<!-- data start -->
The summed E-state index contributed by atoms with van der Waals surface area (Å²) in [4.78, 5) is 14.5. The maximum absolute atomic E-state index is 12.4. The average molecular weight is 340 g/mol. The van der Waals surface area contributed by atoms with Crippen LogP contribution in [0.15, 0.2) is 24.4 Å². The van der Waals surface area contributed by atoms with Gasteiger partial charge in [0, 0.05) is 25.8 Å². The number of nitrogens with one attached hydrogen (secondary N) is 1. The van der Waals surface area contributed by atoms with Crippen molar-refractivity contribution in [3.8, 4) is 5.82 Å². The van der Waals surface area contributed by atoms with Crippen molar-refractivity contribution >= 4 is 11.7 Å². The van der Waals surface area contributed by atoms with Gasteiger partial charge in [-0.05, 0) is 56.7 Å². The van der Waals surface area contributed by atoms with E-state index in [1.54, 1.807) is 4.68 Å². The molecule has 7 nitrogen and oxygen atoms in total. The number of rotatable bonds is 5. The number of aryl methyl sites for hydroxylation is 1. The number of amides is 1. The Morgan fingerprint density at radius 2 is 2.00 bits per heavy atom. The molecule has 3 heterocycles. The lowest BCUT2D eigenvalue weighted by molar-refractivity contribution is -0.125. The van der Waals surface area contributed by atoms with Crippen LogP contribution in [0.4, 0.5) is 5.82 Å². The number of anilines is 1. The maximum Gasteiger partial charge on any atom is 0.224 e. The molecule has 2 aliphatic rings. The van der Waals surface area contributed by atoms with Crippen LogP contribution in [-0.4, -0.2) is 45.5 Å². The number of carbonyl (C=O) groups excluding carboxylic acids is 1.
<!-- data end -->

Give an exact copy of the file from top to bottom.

The summed E-state index contributed by atoms with van der Waals surface area (Å²) in [4.78, 5) is 14.5. The maximum absolute atomic E-state index is 12.4. The average molecular weight is 340 g/mol. The van der Waals surface area contributed by atoms with Crippen LogP contribution in [0.15, 0.2) is 24.4 Å². The van der Waals surface area contributed by atoms with Gasteiger partial charge in [0, 0.05) is 25.8 Å². The number of nitrogens with one attached hydrogen (secondary N) is 1. The van der Waals surface area contributed by atoms with Crippen molar-refractivity contribution in [3.8, 4) is 5.82 Å². The van der Waals surface area contributed by atoms with Crippen molar-refractivity contribution >= 4 is 11.7 Å². The van der Waals surface area contributed by atoms with Gasteiger partial charge in [-0.05, 0) is 56.7 Å². The van der Waals surface area contributed by atoms with E-state index in [1.54, 1.807) is 4.68 Å². The molecule has 7 nitrogen and oxygen atoms in total. The number of rotatable bonds is 5. The number of aryl methyl sites for hydroxylation is 1. The number of amides is 1. The Morgan fingerprint density at radius 2 is 2.00 bits per heavy atom. The molecule has 3 heterocycles. The lowest BCUT2D eigenvalue weighted by molar-refractivity contribution is -0.125. The van der Waals surface area contributed by atoms with Crippen LogP contribution in [0.4, 0.5) is 5.82 Å². The number of anilines is 1. The maximum Gasteiger partial charge on any atom is 0.224 e. The molecule has 2 aliphatic rings. The van der Waals surface area contributed by atoms with Crippen LogP contribution in [-0.4, -0.2) is 45.5 Å². The number of carbonyl (C=O) groups excluding carboxylic acids is 1.